We met with Geopolitical Strategist Peter Zeihan for a quarterly update right before the French presidential elections. In addition to calling Macron’s win, Peter outlined the three most important geopolitical shifts for US financial advisors to watch in the coming months. In order of priority:
- What’s next for Brexit? This is important because the UK’s moves are the most public and also the most likely to nudge talks on the European Union one way or another.
- This fall, China will choose its future leaders. It’s time to really start watching the leadership transition in China because this will be the main driver of Xi’s policy: everything else is a subset.
- The U.S. and President Trump: We’re all guessing at this point, and the president is involved in both of the above topics.
We’ve split the interview into two parts. Today we share part 1, our Q&A with Peter on recent developments in Europe and what’s next for Brexit and the European Union. Next week in part 2, we’ll cover China, North Korea and the United States. Recent moves by President Trump on each of these topics appear in both.
KLC: So Macron wins in France, what does it mean for Europe?
Peter Zeihan: I said about six months ago that I wasn’t worried about France. We take two big lessons from the French election so far. The center left and the center right are gone as leading lights. You still have the bureaucratic inertia, and that’s not insignificant in a statist system like France, but they don’t capture people’s imagination, and they’re probably not going to capture the presidency. With Macron, the presidency is now going to be owned by the outsiders: we’ll get a different sort of French government for at least one term. This French leadership will see the European Union as more than just a platform to project French power. Now, Macron is 39. He’s never held an elected office before. There’s so much that’s unknown, but judging from the sort of people who voted for him, the areas that voted for him, it’s really interesting. With all the nationalism and the populism that’s going on in the Western world right now, to think that it could be France that would be the one place that might push back, however temporarily, against that trend. I did not see that coming. It’s wonderful. It won’t last, but it’s wonderful.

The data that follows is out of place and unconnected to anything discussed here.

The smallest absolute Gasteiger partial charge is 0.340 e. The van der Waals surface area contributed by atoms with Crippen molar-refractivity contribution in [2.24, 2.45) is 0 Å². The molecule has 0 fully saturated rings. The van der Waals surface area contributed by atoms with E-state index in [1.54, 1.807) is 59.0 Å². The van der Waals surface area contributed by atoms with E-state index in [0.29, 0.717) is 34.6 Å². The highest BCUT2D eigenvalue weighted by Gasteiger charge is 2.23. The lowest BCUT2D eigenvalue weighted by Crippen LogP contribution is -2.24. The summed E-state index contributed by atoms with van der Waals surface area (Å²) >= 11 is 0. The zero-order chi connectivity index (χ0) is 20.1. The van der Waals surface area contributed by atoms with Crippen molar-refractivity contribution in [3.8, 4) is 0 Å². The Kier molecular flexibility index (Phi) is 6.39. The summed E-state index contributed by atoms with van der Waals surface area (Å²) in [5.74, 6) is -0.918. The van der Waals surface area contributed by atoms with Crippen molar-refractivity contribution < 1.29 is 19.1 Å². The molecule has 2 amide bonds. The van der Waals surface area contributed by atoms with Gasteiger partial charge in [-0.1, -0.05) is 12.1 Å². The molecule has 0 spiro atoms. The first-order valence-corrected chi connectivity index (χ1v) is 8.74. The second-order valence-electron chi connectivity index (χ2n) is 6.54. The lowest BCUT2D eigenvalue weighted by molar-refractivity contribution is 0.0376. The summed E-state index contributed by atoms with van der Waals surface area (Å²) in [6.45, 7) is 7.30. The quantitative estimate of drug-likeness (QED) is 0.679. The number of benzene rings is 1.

It won’t last because France struggles with a similar set of issues that got Trump elected in the US –income inequality, immigration, loss of manufacturing –and you add on top of that this European malaise that we’ve now had since 2006. Never forget that their financial crisis actually started a year and a half before ours did in the US, and theirs is still going on. So they have had subpar, by European standards, growth now for almost half a generation. That’s got to wear on you.
KLC: Do you see the European Central Bank (ECB) using this as the backdrop to start making whispers about pulling back quantitative easing?
Peter Zeihan: They don’t have a choice. It takes a constitutional change if they’re to continue QE. The ECB can only buy a certain percentage of bonds of each country, and whenever they do QE, they have to buy bond proportionally to the economic size of the country, and the Germans are cutting their budget deficit. There isn’t enough German debt to continue QE, so QE has to end. I don’t mean to suggest that there’s nothing constructive that the ECB can do, but if you look at the real weak points in the European system, its state debt and the banks–QE no longer helps either of those. So Germany is cutting its budget deficit, which indirectly reduces fiscal stimulus for everyone. There are fewer bonds out there to be purchased. The ECB is using that as a catalyst, to throttle back on monetary stimulus.